Ever wondered where those people dressed in a blue and yellow tee, cleaning beaches are from? They are a bunch with a vision. They are the Beach Bunch.
The Beach Bunch was started by Mohd Rizan bin Dr Haji Abdul Latif after his surfer friend spoke of often being hit by rubbish while surfing. The pair gathered some friends and organised a clean-up and picnic at the beach on February 15, 2009.
Ten years on, the bunch has done so much and broadened their prospects. However, despite their achievements, they are in need of manpower volunteers.
The Beach Bunch conducted a Drowning Prevention Programme since they first set-up a lifesaving programme two years ago, to develop water- and beach-related community health and safety in Brunei Darussalam.
Since then, they have extended it to lfe-guarding with the goal of drowning prevention.
Before even setting up the programme, the Beach Bunch developed a Coastal Safety Risk Assessment Report for Brunei with Surf Lifesaving Australia in 2014.
In 2017, the Beach Bunch joined the Royal Lifesaving Society and International Lifesaving, which is the world’s leading drowning prevention organisation.
The bunch is also involved with the National Beach Safety Taskforce 2017, which was set-up by His Royal Highness Prince Haji Al-Muhtadee Billah ibni His Majesty Sultan Haji Hassanal Bolkiah Mu’izzaddin Waddaulah, the Crown Prince and Senior Minister at the Prime Minister’s Office.
The taskforce is chaired by the Permanent Secretary at the Ministry of Home Affairs with involvement from six other ministries.
The Drowning Prevention is conducted through educating the public and raising awareness. It so far covers 20 schools with 400 students who are equipped with skills and knowledge on survival swimming and responsing to rip currents.
Rip current signages have also been installed at Berakas, Meragang, Tungku, Muara and Tanjong Batu beaches to raise awareness on the dangers of rip currents.
At these beaches, the Beach Bunch have also set-up Public Rescue equipment ready for use to save a person in distress.
With the lifesaving programme – which receives support and sponsor from Progresif Sdn Bhd and SC Tubular Solutions (B) Sdn Bhd – the Beach Bunch have trained 50 lifesavers and lifeguards, teaching them how to rescue distressed swimmer and to perform emergency response.
A total of over 150 hours of beach patrol has been conducted with two rescues made and 150 drowning prevention by water safety awareness.
The Beach Bunch believes that ‘No One Should Drown.’
”With all these wonderful programmes, we (Beach Bunch) require more manpower, equipment and funds to run it even better. We seek individuals who are passionate and committed to drowning prevention. Most of our programme members are either swimmers concerned over the growing trends in drowning or have personally had a friend/family member either survive, pass on from drowning or simply would like to prevent drowning. We are all volunteers consisting of regular people who work full time and some are parents,” Rizan said in an interview with the Bulletin.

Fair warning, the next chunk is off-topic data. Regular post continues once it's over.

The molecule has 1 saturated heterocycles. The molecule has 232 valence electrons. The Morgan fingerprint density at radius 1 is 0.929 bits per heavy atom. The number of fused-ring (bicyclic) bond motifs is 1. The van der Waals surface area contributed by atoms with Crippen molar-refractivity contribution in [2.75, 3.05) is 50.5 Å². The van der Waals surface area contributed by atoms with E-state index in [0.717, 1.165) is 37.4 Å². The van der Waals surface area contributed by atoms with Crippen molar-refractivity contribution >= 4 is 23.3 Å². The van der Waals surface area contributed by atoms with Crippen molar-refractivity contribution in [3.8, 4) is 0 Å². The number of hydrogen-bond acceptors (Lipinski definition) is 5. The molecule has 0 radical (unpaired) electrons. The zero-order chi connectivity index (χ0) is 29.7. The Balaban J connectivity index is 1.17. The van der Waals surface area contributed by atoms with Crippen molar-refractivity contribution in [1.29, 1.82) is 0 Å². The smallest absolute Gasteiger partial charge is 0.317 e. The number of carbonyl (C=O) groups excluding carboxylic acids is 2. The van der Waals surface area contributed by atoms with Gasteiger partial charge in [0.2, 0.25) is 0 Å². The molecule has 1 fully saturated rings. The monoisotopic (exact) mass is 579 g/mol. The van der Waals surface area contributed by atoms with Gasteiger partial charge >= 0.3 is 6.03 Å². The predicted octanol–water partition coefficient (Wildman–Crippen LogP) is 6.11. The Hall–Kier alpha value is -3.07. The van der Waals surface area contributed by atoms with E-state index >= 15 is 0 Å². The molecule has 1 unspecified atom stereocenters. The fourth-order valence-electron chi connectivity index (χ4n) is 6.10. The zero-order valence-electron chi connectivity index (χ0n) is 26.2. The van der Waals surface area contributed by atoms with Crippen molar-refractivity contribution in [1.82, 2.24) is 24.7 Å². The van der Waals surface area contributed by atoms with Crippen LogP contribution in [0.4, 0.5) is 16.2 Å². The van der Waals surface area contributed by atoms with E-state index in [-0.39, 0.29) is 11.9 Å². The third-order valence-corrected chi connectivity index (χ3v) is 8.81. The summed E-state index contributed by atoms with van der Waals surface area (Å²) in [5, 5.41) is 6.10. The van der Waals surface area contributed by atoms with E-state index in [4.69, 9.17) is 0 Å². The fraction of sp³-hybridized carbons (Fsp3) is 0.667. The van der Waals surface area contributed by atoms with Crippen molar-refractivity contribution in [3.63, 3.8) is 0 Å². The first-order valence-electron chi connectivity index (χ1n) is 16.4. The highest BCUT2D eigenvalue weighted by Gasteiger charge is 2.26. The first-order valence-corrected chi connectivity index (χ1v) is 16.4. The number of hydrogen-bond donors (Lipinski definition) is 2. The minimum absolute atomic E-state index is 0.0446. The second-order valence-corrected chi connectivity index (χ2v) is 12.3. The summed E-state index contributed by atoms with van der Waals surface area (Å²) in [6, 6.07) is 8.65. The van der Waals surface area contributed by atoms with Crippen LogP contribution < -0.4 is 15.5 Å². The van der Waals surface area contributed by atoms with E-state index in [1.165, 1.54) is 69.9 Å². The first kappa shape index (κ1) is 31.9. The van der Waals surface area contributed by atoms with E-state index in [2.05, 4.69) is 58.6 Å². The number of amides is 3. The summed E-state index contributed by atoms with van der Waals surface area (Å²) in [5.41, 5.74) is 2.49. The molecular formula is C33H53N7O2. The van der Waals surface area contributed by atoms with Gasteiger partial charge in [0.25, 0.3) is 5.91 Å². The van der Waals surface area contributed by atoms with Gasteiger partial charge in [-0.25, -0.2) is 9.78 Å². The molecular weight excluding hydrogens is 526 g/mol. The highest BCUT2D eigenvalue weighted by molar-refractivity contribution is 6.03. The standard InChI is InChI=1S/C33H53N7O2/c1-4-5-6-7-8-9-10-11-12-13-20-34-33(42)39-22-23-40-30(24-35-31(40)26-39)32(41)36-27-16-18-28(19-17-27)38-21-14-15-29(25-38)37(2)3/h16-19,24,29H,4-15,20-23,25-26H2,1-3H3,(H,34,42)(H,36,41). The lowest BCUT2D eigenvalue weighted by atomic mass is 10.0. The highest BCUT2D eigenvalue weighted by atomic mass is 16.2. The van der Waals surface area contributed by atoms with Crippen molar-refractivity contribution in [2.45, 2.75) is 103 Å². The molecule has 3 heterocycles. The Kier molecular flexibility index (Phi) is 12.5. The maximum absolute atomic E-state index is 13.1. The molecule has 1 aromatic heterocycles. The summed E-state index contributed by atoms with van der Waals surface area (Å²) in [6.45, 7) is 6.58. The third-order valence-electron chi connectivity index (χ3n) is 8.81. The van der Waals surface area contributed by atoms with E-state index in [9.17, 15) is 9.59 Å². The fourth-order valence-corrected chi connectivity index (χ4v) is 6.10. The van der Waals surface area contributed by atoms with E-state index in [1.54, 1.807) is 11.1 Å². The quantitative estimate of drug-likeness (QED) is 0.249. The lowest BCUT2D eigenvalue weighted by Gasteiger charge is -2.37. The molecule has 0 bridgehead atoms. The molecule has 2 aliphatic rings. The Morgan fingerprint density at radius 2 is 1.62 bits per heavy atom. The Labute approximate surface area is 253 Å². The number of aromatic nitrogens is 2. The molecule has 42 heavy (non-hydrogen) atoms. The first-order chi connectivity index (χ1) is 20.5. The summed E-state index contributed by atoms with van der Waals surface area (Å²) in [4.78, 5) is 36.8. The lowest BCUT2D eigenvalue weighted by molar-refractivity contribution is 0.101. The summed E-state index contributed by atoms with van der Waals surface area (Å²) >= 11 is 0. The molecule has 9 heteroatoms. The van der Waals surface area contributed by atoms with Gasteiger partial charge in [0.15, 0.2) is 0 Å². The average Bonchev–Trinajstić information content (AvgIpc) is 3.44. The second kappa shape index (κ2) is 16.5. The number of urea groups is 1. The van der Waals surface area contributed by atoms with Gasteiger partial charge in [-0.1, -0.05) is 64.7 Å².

“We seek more volunteers from the community to join our drowning prevention programme, which starts from a grassroots level. More support from organisations to fund the programme will also help bolster our efforts.
“Developed countries such as Australia began their lifesaving programmes in the early 1900s, and now have more than 180,000 members from as young as five years old. Brunei is still at its infancy age of two years, but we made a good start and intend to keep it going,” he said.
According to statistics compiled by the Beach Bunch from several government agencies, including the Fire and Rescue Department as well as the Ministry of Health, Brunei has seen 48 drowning deaths between 2014 to 2018. The top four locations are beaches, the water village, rivers and swimming pools. Fatalities have mostly surrounded Bruneians at a rate of 71 per cent, followed by Malaysians at 11 per cent and Indonesians at eight per cent.
It mainly occurs in the Brunei-Muara District at a rate of 60 per cent, followed by Tutong District (20 per cent), Belait District (15 per cent) and Temburong District (five per cent).
Half the time these fatalities occurs in a public domain with Tungku Beach (at a rate of 25 per cent), Berakas Beach (15 per cent) and Meragang Beach (15 per cent).
A total of 20 per cent of the fatalities occur at private areas, with hotel swimming pool at 30 per cent.
During a recent Q&A session with Beach Bunch President Mohd Rizan and the Fire and Rescue Department Public Relations Office, Station Officer Andi Karmila Waty binti Haji Abdul Karim advised the public to always be alert when carrying out activities at the beach or in the water.